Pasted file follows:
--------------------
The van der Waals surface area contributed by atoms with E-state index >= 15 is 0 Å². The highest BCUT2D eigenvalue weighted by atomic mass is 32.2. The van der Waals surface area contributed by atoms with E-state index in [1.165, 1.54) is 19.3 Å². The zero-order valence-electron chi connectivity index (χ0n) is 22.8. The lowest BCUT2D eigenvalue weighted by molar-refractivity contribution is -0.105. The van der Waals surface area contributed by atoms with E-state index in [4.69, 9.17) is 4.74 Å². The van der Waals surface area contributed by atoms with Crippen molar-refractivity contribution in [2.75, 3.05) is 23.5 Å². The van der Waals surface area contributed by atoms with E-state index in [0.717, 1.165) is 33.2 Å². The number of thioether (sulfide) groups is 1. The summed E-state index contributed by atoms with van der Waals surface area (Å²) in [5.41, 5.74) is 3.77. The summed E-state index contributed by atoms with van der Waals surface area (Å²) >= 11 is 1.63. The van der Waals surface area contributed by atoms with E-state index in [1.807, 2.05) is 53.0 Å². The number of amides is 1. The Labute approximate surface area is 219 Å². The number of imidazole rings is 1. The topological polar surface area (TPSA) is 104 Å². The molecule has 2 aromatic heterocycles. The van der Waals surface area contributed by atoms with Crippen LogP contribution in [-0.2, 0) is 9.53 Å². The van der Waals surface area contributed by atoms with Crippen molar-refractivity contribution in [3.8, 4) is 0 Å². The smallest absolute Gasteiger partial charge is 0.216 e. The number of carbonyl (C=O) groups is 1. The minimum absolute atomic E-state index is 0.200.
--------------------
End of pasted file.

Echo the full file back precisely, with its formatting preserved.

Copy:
The van der Waals surface area contributed by atoms with E-state index >= 15 is 0 Å². The highest BCUT2D eigenvalue weighted by atomic mass is 32.2. The van der Waals surface area contributed by atoms with E-state index in [1.165, 1.54) is 19.3 Å². The zero-order valence-electron chi connectivity index (χ0n) is 22.8. The lowest BCUT2D eigenvalue weighted by molar-refractivity contribution is -0.105. The van der Waals surface area contributed by atoms with E-state index in [4.69, 9.17) is 4.74 Å². The van der Waals surface area contributed by atoms with Crippen molar-refractivity contribution in [2.75, 3.05) is 23.5 Å². The van der Waals surface area contributed by atoms with E-state index in [0.717, 1.165) is 33.2 Å². The number of thioether (sulfide) groups is 1. The summed E-state index contributed by atoms with van der Waals surface area (Å²) in [5.41, 5.74) is 3.77. The summed E-state index contributed by atoms with van der Waals surface area (Å²) >= 11 is 1.63. The van der Waals surface area contributed by atoms with E-state index in [1.807, 2.05) is 53.0 Å². The number of amides is 1. The Labute approximate surface area is 219 Å². The number of imidazole rings is 1. The topological polar surface area (TPSA) is 104 Å². The molecule has 2 aromatic heterocycles. The van der Waals surface area contributed by atoms with Crippen LogP contribution in [-0.2, 0) is 9.53 Å². The van der Waals surface area contributed by atoms with Crippen molar-refractivity contribution in [3.8, 4) is 0 Å². The smallest absolute Gasteiger partial charge is 0.216 e. The number of carbonyl (C=O) groups is 1. The minimum absolute atomic E-state index is 0.200.